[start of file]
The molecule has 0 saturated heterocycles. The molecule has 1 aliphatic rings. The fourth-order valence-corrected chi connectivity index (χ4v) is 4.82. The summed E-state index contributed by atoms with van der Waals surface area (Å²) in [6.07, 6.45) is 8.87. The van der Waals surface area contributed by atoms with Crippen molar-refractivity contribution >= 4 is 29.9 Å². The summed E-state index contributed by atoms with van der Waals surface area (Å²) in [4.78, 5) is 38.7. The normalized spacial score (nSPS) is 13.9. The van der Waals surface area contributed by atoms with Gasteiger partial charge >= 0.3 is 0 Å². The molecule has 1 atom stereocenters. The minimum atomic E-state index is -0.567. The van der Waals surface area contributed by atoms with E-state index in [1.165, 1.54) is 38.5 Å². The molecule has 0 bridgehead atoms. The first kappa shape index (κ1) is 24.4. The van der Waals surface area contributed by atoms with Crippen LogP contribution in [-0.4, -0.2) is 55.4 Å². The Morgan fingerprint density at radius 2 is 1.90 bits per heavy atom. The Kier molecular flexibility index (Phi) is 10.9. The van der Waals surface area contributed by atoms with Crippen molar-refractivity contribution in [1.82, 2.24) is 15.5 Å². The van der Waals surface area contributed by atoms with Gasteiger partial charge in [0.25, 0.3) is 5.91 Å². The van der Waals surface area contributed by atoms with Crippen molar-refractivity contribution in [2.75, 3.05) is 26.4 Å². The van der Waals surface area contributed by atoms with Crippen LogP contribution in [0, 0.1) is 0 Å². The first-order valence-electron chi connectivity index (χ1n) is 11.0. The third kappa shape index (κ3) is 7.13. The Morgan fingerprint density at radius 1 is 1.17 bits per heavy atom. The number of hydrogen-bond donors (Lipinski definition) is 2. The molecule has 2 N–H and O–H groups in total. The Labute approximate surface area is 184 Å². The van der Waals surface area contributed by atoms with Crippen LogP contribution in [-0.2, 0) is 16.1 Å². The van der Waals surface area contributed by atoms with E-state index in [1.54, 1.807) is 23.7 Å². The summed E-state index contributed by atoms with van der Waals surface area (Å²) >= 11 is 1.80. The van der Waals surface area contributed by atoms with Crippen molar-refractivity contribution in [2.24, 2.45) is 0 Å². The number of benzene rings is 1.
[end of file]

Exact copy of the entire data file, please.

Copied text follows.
The molecule has 0 saturated heterocycles. The molecule has 1 aliphatic rings. The fourth-order valence-corrected chi connectivity index (χ4v) is 4.82. The summed E-state index contributed by atoms with van der Waals surface area (Å²) in [6.07, 6.45) is 8.87. The van der Waals surface area contributed by atoms with Crippen molar-refractivity contribution >= 4 is 29.9 Å². The summed E-state index contributed by atoms with van der Waals surface area (Å²) in [4.78, 5) is 38.7. The normalized spacial score (nSPS) is 13.9. The van der Waals surface area contributed by atoms with Gasteiger partial charge >= 0.3 is 0 Å². The molecule has 1 atom stereocenters. The minimum atomic E-state index is -0.567. The van der Waals surface area contributed by atoms with E-state index in [1.165, 1.54) is 38.5 Å². The molecule has 0 bridgehead atoms. The first kappa shape index (κ1) is 24.4. The van der Waals surface area contributed by atoms with Crippen LogP contribution in [-0.4, -0.2) is 55.4 Å². The Morgan fingerprint density at radius 2 is 1.90 bits per heavy atom. The Kier molecular flexibility index (Phi) is 10.9. The van der Waals surface area contributed by atoms with Crippen molar-refractivity contribution in [1.82, 2.24) is 15.5 Å². The van der Waals surface area contributed by atoms with Gasteiger partial charge in [0.25, 0.3) is 5.91 Å². The van der Waals surface area contributed by atoms with Crippen molar-refractivity contribution in [2.75, 3.05) is 26.4 Å². The van der Waals surface area contributed by atoms with Crippen LogP contribution in [0, 0.1) is 0 Å². The first-order valence-electron chi connectivity index (χ1n) is 11.0. The third kappa shape index (κ3) is 7.13. The Morgan fingerprint density at radius 1 is 1.17 bits per heavy atom. The number of hydrogen-bond donors (Lipinski definition) is 2. The molecule has 2 N–H and O–H groups in total. The Labute approximate surface area is 184 Å². The van der Waals surface area contributed by atoms with Crippen LogP contribution in [-0.2, 0) is 16.1 Å². The van der Waals surface area contributed by atoms with E-state index in [1.54, 1.807) is 23.7 Å². The summed E-state index contributed by atoms with van der Waals surface area (Å²) >= 11 is 1.80. The van der Waals surface area contributed by atoms with Crippen molar-refractivity contribution in [2.24, 2.45) is 0 Å². The number of benzene rings is 1.